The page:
I have been looking forward to the new HBO/BBC series His Dark Materials for months. I watched the series premiere, “Lyra’s Jordan,” and I enjoyed it, but I’m kind of still looking forward to it.
I’m not sure if it’s possible to think of any sort of prestige drama these days, especially one done by HBO, without comparing it to Game of Thrones. And Game of Thrones, for all the pretty and the effects and everything, left a bad taste in the mouths of so many. Even the people who liked it are left with a feeling of ick from all the controversy. There’s also the worry that any modern audience who hasn’t read the His Dark Materials trilogy of books is going to look at this scenario of “child who has no parents and is cosmically special in some way goes to boarding school” and compare it to Harry Potter.
I did read the books, albeit years ago and only once. I had been planning on a re-read, but I put it off once I heard about the series. Considering all the complaining I heard from Game of Thrones fans throughout that series, I want to give this one a chance to exist on its own. And as much as I enjoyed the books, I do remember a certain weariness by the time I was finished and a feeling that if I had wanted to be reading Milton, I would have dug my college copy of Paradise Lost out from under the bed. I would imagine that, when you’re reading books about the power of the church and the death of the soul, both of those things are to be expected.
It’s clear that they spent money on this. HBO doesn’t mess around when it comes to prestige dramas. Among other things, the opening title sequence of S1E1 is absolutely stunning. By the time we got to that, however, I was already a little weirded out by their cold open—title cards explaining that we are in an alternate universe in which everything is controlled by something called the Magisterium. We don’t know what that is exactly, but we get the feeling that it is a little like the Alliance in Firefly and therefore bad. We are also told that the animals we see running around with every person are in fact the souls of the people, and we are to call them daemons.
I could spend hours pondering about the nature of the soul and how this works when it is externalized in this way. I’ve seen and read a bunch of things in which humans have familiars, and there’s always a magical bond. I do recall that the book didn’t spell this out for you; it let you figure it out and fill in the gaps on your own. When I’ve read about familiars and the soul bond, however, it always felt more like the soul was shared as opposed to existing wholly outside the body of the human. I’m pretty sure that becomes plot-relevant later (don’t tell me), but right there at the top, I found it a little odd for them to have chosen to spell that out and to use those particular words.
The title cards go on to tell of a prophecy and a child who will Do A Thing, though they give no hints as to what or why, or what it has to do with. Into every generation, a slayer is born? Who knows. No real context is given, save that we know our protagonist is special and has a destiny of some kind. Oh, and during something called the Great Flood (again, no hints at context), said child was brought to a place called Oxford. Cool.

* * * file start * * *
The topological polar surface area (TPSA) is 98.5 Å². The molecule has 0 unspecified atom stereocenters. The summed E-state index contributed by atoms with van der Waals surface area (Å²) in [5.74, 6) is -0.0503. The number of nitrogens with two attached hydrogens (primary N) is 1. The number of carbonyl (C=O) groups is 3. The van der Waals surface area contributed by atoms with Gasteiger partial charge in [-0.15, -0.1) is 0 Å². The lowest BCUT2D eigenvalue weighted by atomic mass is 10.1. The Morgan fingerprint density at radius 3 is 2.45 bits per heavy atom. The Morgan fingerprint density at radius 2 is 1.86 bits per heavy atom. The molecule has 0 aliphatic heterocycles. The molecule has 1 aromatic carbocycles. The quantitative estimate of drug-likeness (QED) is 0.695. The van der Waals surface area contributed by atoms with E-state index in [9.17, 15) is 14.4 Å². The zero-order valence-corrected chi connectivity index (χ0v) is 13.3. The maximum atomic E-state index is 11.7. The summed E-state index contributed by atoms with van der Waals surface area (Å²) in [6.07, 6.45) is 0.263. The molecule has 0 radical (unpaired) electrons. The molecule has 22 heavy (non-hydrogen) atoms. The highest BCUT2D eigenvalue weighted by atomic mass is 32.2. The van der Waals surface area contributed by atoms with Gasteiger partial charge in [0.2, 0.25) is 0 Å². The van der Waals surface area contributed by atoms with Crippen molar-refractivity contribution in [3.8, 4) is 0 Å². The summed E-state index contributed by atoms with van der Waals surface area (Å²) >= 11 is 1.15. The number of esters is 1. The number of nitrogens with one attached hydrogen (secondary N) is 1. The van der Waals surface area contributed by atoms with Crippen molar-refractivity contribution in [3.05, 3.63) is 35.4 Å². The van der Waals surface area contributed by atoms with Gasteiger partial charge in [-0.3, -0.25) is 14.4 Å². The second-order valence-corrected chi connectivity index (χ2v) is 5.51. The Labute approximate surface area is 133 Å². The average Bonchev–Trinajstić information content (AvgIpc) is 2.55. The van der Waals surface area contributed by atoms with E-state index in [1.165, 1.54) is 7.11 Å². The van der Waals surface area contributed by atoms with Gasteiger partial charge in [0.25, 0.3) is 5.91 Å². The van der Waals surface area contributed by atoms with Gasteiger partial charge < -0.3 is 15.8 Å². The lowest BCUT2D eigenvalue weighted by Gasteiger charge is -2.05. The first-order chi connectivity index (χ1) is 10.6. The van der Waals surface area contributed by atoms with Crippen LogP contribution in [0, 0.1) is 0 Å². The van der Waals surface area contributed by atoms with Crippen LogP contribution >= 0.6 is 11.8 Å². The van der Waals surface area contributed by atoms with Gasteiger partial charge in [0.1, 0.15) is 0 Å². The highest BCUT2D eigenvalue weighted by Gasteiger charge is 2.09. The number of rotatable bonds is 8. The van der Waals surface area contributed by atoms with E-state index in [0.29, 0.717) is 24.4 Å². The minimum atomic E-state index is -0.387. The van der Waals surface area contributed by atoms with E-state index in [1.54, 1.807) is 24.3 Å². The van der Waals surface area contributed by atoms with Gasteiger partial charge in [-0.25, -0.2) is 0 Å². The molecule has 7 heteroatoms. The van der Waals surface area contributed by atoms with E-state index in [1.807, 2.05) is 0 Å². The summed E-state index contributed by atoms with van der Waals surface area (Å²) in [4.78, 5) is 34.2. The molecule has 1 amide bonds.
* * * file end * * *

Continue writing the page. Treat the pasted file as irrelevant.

The rest of the cold open involves James McAvoy and said child, and a big, wet special effect. Again, don’t know what or why the Great Flood was, but him plowing through chest-deep water while carrying a baby looks cool. The world looks enough like the real world that we make the leap that their Oxford is close enough to our own that it is a university of some kind. He leaves the baby with a man who turns out to be the headmaster, claiming “scholastic sanctuary.” Over protests that a “place of learning” is no place for a child, McAvoy (we catch his name as Lord Asriel) departs, and we jump ahead 12 years.
Lyra Belacqua (Dafne Keene), a coltish young girl, is running around the university grounds with her friend, Roger. Their daemons run with them, both small and ferret-like. They can talk, too. This bit establishes Lyra as being a bit mischievous and irreverent—especially when the game of tag culminates in a crypt, and Lyra clearly has no qualms about hiding in an open coffin. A discussion is had about the nature of daemons: how, unlike humans who leave behind skeletons, upon death a daemon simply disappears. They also wonder what forms their daemons will “settle” into one day, potentially bringing us back to a discussion of the soul and if such a thing can mature as the body ages.
Lord Asriel has gone north. He’s out in a blizzard, photographing what looks to us like the Northern Lights. Upon closer, indoor examination, the photos show him something that’s apparently exciting. He plans to take his proof of whatever this is south to Jordan College, and he’s planning to bring what turns out to be a severed head with him.
I mentioned the opening title sequence, right? It looks kind of like everything in the universe being filmed backwards, dissolving into gold glitter. There are parallel worlds and majestic music. Just beautiful.